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7 CHAPTER 2 Current Needs and Practices 2.1 Overview of Outreach Efforts Facility flow information at important freight handling facilities. The approach to this study was driven by a desire to under- stand the needs of decisionmakers and planners and to assess As shown in Figure 2.2, public-sector freight planners, mod- the degree to which existing technical tools meet these needs. elers, and decisionmakers place a premium on information This is a departure from the more traditional method of describing existing freight routing; and also require informa- reviewing existing models and determining the most feasible tion on freight costs and benefits and flows at individual freight improvements. As a result, this approach relied heavily on facilities. To address this broad range of freight analysis needs, information collected from a series of interviews conducted public agencies often require multiple freight analysis tools concurrently with freight modelers, planners, and decision- because a single model application is typically not appropriate makers from state DOTs and MPOs as shown in Figure 2.1. to address all statewide or regional needs. As such, public agen- These in-person and phone interviews were supported cies require a suite of models and analytical tools to apply to with a Web survey and a comprehensive review of freight different problems and to address the questions asked by deci- demand forecasting literature that focused on models and sionmakers. Typical freight analysis tools, including the unique analysis tools that enhance the understanding of freight advantages and disadvantages of each, are described in the fol- demand and public-sector decisionmaking. Taken together, lowing subsections. these outreach efforts allowed the development of an under- standing of the types of tools currently used in practice, the key issues and challenges faced by practitioners, and the types Time Series Models of improvements to freight modeling capabilities that would Based on historical or observed data over a period of time, be of the most interest to practitioners. time series models provide short-, medium-, and long-term forecasts of freight demand and freight activity. Time series 2.2 Public-Sector Freight Analysis based forecasts range in sophistication from simple regression Needs and Available Tools modeling established on past freight activity levels to more complex multivariate autoregressive models. Examples of Public-sector agencies have a wide range of freight analy- time series freight model development and implementation sis needs, including the following: are common among public-sector agencies. Tools commonly are available as trend analysis tools in many commercial com- Costs and benefits of freight programs and projects, puter analysis packages, including the widely used Excel. Performance measures specific to freight movements, With high-frequency data, time series methods produce Mode shifts in response to program and policy changes, good short-term forecasts and require less time and fewer Time-of-day shifts in response to program and policy resources to develop than other modeling approaches. How- changes, ever, building a proper time series model requires a long series Route diversion estimates in response to program and policy of observed data. Also, time series models assume that the changes, underlying economic conditions on which the forecast is Freight forecasts in response to program and policy changes, based remain the same throughout the duration of the time Existing routings of freight vehicles, and series data and continue forward through the forecast. As

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8 Figure 2.1. Interview locations. Freight Costs and Benefits 3.5 Performance Measures 3.3 Estimate of Mode Shifting 3.4 Estimate of Time-of-Day Shifting 2.9 Route Diversion Estimates 3.2 Freight Forecasts 3.4 Existing Routings 3.9 Facility Flow Information 3.5 1 2 3 4 5 Figure 2.2. Public-sector freight analysis needs.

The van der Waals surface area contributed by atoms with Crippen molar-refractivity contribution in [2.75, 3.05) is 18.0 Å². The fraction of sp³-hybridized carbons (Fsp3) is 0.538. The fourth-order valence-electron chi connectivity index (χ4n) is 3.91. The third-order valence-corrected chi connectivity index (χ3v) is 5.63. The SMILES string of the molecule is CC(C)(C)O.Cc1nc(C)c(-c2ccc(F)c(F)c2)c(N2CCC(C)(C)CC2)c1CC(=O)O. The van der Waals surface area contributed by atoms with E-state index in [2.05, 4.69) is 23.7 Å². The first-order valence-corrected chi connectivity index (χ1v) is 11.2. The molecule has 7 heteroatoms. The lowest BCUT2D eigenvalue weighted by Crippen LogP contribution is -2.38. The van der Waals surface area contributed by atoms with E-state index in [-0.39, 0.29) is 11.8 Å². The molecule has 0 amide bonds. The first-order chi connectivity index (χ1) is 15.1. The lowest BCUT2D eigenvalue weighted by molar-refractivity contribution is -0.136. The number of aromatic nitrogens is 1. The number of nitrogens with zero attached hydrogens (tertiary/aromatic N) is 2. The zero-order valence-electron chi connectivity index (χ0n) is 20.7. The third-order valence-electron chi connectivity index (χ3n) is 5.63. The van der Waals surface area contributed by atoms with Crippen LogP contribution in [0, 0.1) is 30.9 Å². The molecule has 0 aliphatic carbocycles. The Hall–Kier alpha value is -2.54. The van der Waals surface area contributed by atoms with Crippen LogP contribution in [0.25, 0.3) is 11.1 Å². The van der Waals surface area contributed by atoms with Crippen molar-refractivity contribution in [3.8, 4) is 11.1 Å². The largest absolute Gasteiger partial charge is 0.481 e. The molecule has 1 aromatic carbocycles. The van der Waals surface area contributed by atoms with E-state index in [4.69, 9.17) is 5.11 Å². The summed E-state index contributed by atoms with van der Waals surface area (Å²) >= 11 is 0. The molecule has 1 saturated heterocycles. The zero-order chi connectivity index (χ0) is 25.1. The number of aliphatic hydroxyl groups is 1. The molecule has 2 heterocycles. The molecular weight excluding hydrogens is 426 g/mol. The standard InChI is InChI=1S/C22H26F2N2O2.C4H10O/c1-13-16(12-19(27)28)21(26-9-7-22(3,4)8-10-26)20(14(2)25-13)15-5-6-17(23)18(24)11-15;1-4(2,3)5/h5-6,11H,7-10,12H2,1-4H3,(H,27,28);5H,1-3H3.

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9 such, time series models are unable to account for changes to based and IO models do not account for many local truck market factors, freight logistics, pricing, or policy that result moves, including trips from warehouses and distribution in freight demand fluctuations. centers, fleet repositioning, empty return trips, and truck drayage moves, as well as service, utility, and construction trucks. Many of these missed truck trips are short trips within Behavioral Models urban areas. Therefore, truck models based exclusively on Behavioral models, which include both choice- and survey- commodity flow data tend to underestimate truck trips in the based demand models, capture how freight shippers perceive urban area. In addition, the commodity flow data generally and select from the many available freight shipment choices. are not available at the Traffic Analysis Zone (TAZ) level, and The models aim to depict the complex interactions between techniques of questionable accuracy must be used to dis- producers, shippers, carriers, and receivers that drive freight aggregate county-level data. Developing and implementing demand. Behavioral interactions, however, are usually com- techniques to support analysis of finer geographic scales, mercially sensitive and difficult to observe. Behavioral data empty vehicle usage, nonfreight truck trips, labor and vehicle can be collected from shipper and carrier surveys; however, productivity, and chaining of freight trips as vehicles or cargo conducting behavior surveys can be prohibitively expensive. may improve the functionality of existing models. The traditional four-step modeling approach has difficulty capturing the factors that influence shipper and carrier behav- Multimodal Network Models ior. Although more common for forecasting passenger travel demand, examples of freight behavioral modeling remain rel- Multimodal network models forecast and optimize mode atively limited. Given the proprietary nature of private-sector and route choice decisions for a specific OD combination decision making, understanding and modeling the logistics based on various transportation cost attributes. They assign decisions that affect freight demand at a regional or statewide commodity flows to the mode (or combination of modes) and level remains a challenge for many public-sector agencies. specific route within a network that minimizes total transport costs, taking into account the location of activities within the network. The models also are capable of estimating mode and Commodity-Based and route sensitivity to various cost factors. The link-node network Input-Output (IO) Models representations of freight supply generated by multimodal net- Commodity-based and IO models estimate current and work models are useful for determining travel times, costs, reli- forecasted freight traffic generation and distribution by linking ability, and overall level of service. economic activity to associated commodity flows. These mod- There are few examples of public-sector model implemen- els use economic data and IO tables to estimate the quantity tation of multimodal network models. Although many public- of each commodity produced and consumed in a geographic sector freight models include a truck component to truck area. The commodity flows are then converted to trucks or freight, few models include fully multimodal capabilities, other freight vehicle trips using average payloads or more elab- because in many cases these models are designed to evaluate orate empty trip models. This modeling approach is well suited private-sector investments and operations, rather than those to representing the economic mechanisms that drive freight for the public sector. movements to and from manufacturers and movements into or out of a region. Similarly, elasticity in the models provides Microsimulation and Agent-Based Models the ability to evaluate the effects of freight policy. Commodity- based and IO models, however, are not capable of capturing Microsimulation models depict the individual movement of empty trips that factor into freight logistics decisions without large numbers of units and their attributes, while agent-based the use of complementary empty trip models. modeling defines potential actors in freight transportation and The data required to develop a commodity-based/IO an allowable set of actions and interactions. The models allow model include existing and forecasted commodity flow data, agencies to perform "what-if" analysis and study the behavior traffic counts, employment data, characteristics of major of a system without building it. The New York Metropolitan freight generators, forecasts of economic activity, and techni- Transportation Council (NYMTC) uses a microsimulation cal coefficients to extrapolate existing production and trade approach to estimate travel patterns for their regional best patterns into the future. Although the data needs are exten- practice model. Although microsimulation and agent-based sive, generally these multimodal freight and economic activ- model development and implementation are common among ity data are readily available. Examples of commodity-based public-sector agencies, they are data intensive and expensive to and IO model development and implementation are com- build. In the absence of sufficient supporting data, modelers mon among public-sector agencies. However, commodity- must make many distribution assumptions to build the mod-